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not only the middle east, but most importantly, for vladimir putin his number one geopolitical goal is taking ukraine back. >> it's broader than that, though. he and to elise's point about other authoritarian leaders, he echoes also the language of erdogan, the turkish leader. we've seen that recently. i was in baghdad a couple of weeks ago and i talked to the president of iraq. he is a occurrecurd, one of the prominent kurds in the middle east. and donald trump said that the kurds needed to be cleaned up, cleaned out of that region in northeastern syria. and i asked the president of iraq who say kurd when he heard that he said, look, on if someone that's gone through this ethnic cleansing, it's deeply disturbing, deeply troubling. it's, again, talking to the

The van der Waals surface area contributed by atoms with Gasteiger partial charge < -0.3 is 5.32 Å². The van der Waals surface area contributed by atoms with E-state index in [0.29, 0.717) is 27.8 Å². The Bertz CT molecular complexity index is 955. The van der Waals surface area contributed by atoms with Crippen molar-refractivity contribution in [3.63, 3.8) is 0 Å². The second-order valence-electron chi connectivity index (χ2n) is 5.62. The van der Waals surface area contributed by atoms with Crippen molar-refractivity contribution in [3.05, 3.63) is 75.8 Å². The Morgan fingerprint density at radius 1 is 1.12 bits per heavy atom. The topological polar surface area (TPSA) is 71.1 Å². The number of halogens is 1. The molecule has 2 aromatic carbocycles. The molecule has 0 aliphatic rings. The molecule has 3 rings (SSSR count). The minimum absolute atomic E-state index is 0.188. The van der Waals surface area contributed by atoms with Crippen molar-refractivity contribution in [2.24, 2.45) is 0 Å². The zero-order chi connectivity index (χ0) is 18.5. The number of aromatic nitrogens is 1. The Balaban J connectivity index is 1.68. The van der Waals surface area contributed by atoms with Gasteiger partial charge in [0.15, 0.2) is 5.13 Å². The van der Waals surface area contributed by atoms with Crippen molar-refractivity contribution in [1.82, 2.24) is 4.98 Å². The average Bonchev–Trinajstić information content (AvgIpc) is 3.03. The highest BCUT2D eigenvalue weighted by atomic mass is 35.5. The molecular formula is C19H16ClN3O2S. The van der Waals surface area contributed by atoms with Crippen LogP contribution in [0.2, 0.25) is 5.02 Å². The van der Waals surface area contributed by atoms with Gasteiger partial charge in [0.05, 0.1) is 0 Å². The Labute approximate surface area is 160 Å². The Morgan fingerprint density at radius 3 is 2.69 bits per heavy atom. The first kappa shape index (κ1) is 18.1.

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leader and then echoing. it's not just putin, it's actually much, much broader than that. >> but the putin thing is the driver. and i'll go back to what i said about bloomberg, it's about the money. it was interesting earlier in the week the appeals court upheld getting trump's taxes. that's going to be interesting to see when you start to see all these llcs and money coming in from strange places. that, i can't stress that enough and i stay every time on the show, donald trump was bankrupt in the early '90s, he could not borrow money from banks, he is completely beholden to putin financially. putin owns him. he is his -- i'm not going to use the word, there's a certain word there that i won't use early in the morning, and that's what he is to putin. and it's that sufrm. and we talked about manhood. it's so interesting, tough guy trump who at the end of the day is owned by another man, he's owned by him. understand that. >> and, joe, it's important to point out too, "new york times" reporting yesterday how close president trump got to get his